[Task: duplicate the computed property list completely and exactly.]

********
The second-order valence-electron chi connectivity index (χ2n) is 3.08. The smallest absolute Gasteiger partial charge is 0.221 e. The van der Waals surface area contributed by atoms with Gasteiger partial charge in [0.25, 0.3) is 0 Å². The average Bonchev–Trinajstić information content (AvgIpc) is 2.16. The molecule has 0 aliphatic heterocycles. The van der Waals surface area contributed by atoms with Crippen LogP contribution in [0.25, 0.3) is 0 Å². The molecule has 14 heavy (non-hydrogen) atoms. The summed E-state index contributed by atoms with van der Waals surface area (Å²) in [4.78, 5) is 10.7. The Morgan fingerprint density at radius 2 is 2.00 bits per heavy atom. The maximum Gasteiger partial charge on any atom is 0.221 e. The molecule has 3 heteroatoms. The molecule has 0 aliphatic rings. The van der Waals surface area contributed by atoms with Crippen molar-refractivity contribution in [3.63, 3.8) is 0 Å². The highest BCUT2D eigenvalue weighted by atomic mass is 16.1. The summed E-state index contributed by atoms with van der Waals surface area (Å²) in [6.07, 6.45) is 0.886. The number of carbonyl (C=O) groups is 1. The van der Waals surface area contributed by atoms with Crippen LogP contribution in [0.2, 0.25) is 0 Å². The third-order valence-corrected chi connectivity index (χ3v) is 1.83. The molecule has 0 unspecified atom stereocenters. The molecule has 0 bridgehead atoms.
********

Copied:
The second-order valence-electron chi connectivity index (χ2n) is 3.08. The smallest absolute Gasteiger partial charge is 0.221 e. The van der Waals surface area contributed by atoms with Gasteiger partial charge in [0.25, 0.3) is 0 Å². The average Bonchev–Trinajstić information content (AvgIpc) is 2.16. The molecule has 0 aliphatic heterocycles. The van der Waals surface area contributed by atoms with Crippen LogP contribution in [0.25, 0.3) is 0 Å². The molecule has 14 heavy (non-hydrogen) atoms. The summed E-state index contributed by atoms with van der Waals surface area (Å²) in [4.78, 5) is 10.7. The Morgan fingerprint density at radius 2 is 2.00 bits per heavy atom. The maximum Gasteiger partial charge on any atom is 0.221 e. The molecule has 3 heteroatoms. The molecule has 0 aliphatic rings. The van der Waals surface area contributed by atoms with Crippen molar-refractivity contribution in [3.63, 3.8) is 0 Å². The highest BCUT2D eigenvalue weighted by atomic mass is 16.1. The summed E-state index contributed by atoms with van der Waals surface area (Å²) in [6.07, 6.45) is 0.886. The number of carbonyl (C=O) groups is 1. The van der Waals surface area contributed by atoms with Crippen LogP contribution in [0.2, 0.25) is 0 Å². The third-order valence-corrected chi connectivity index (χ3v) is 1.83. The molecule has 0 unspecified atom stereocenters. The molecule has 0 bridgehead atoms.